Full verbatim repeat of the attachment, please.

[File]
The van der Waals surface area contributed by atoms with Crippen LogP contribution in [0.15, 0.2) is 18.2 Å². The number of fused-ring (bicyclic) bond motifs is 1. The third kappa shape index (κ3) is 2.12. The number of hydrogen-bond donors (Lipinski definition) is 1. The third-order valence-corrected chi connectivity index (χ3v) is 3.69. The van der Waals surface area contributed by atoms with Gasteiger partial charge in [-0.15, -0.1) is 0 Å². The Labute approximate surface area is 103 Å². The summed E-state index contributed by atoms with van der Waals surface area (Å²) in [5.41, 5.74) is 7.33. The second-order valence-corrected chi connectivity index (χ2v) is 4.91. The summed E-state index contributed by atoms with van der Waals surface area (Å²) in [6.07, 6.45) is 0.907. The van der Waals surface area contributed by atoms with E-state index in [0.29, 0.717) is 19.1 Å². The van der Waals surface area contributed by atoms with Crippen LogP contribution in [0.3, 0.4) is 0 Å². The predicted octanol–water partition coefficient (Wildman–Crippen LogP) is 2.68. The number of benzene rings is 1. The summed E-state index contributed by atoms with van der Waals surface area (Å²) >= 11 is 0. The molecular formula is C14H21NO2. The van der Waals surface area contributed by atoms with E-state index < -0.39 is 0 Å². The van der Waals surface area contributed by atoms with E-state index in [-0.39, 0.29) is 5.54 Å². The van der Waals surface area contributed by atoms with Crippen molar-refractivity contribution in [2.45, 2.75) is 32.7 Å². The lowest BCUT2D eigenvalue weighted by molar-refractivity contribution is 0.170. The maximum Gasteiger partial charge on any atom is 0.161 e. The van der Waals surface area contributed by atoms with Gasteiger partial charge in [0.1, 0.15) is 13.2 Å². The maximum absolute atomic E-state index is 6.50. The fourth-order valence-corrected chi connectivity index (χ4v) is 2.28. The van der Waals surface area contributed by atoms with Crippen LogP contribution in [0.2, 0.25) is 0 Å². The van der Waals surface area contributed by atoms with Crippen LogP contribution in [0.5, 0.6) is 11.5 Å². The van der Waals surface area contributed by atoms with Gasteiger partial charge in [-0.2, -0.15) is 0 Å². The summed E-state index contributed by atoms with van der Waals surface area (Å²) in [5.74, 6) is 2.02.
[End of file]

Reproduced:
The van der Waals surface area contributed by atoms with Crippen LogP contribution in [0.15, 0.2) is 18.2 Å². The number of fused-ring (bicyclic) bond motifs is 1. The third kappa shape index (κ3) is 2.12. The number of hydrogen-bond donors (Lipinski definition) is 1. The third-order valence-corrected chi connectivity index (χ3v) is 3.69. The van der Waals surface area contributed by atoms with Gasteiger partial charge in [-0.15, -0.1) is 0 Å². The Labute approximate surface area is 103 Å². The summed E-state index contributed by atoms with van der Waals surface area (Å²) in [5.41, 5.74) is 7.33. The second-order valence-corrected chi connectivity index (χ2v) is 4.91. The summed E-state index contributed by atoms with van der Waals surface area (Å²) in [6.07, 6.45) is 0.907. The van der Waals surface area contributed by atoms with E-state index in [0.29, 0.717) is 19.1 Å². The van der Waals surface area contributed by atoms with Crippen LogP contribution in [0.3, 0.4) is 0 Å². The predicted octanol–water partition coefficient (Wildman–Crippen LogP) is 2.68. The number of benzene rings is 1. The summed E-state index contributed by atoms with van der Waals surface area (Å²) >= 11 is 0. The molecular formula is C14H21NO2. The van der Waals surface area contributed by atoms with E-state index < -0.39 is 0 Å². The van der Waals surface area contributed by atoms with E-state index in [-0.39, 0.29) is 5.54 Å². The van der Waals surface area contributed by atoms with Crippen molar-refractivity contribution in [2.45, 2.75) is 32.7 Å². The lowest BCUT2D eigenvalue weighted by molar-refractivity contribution is 0.170. The maximum Gasteiger partial charge on any atom is 0.161 e. The van der Waals surface area contributed by atoms with Gasteiger partial charge in [0.1, 0.15) is 13.2 Å². The maximum absolute atomic E-state index is 6.50. The fourth-order valence-corrected chi connectivity index (χ4v) is 2.28. The van der Waals surface area contributed by atoms with Crippen LogP contribution in [0.2, 0.25) is 0 Å². The van der Waals surface area contributed by atoms with Crippen LogP contribution in [0.5, 0.6) is 11.5 Å². The van der Waals surface area contributed by atoms with Gasteiger partial charge in [-0.2, -0.15) is 0 Å². The summed E-state index contributed by atoms with van der Waals surface area (Å²) in [5.74, 6) is 2.02.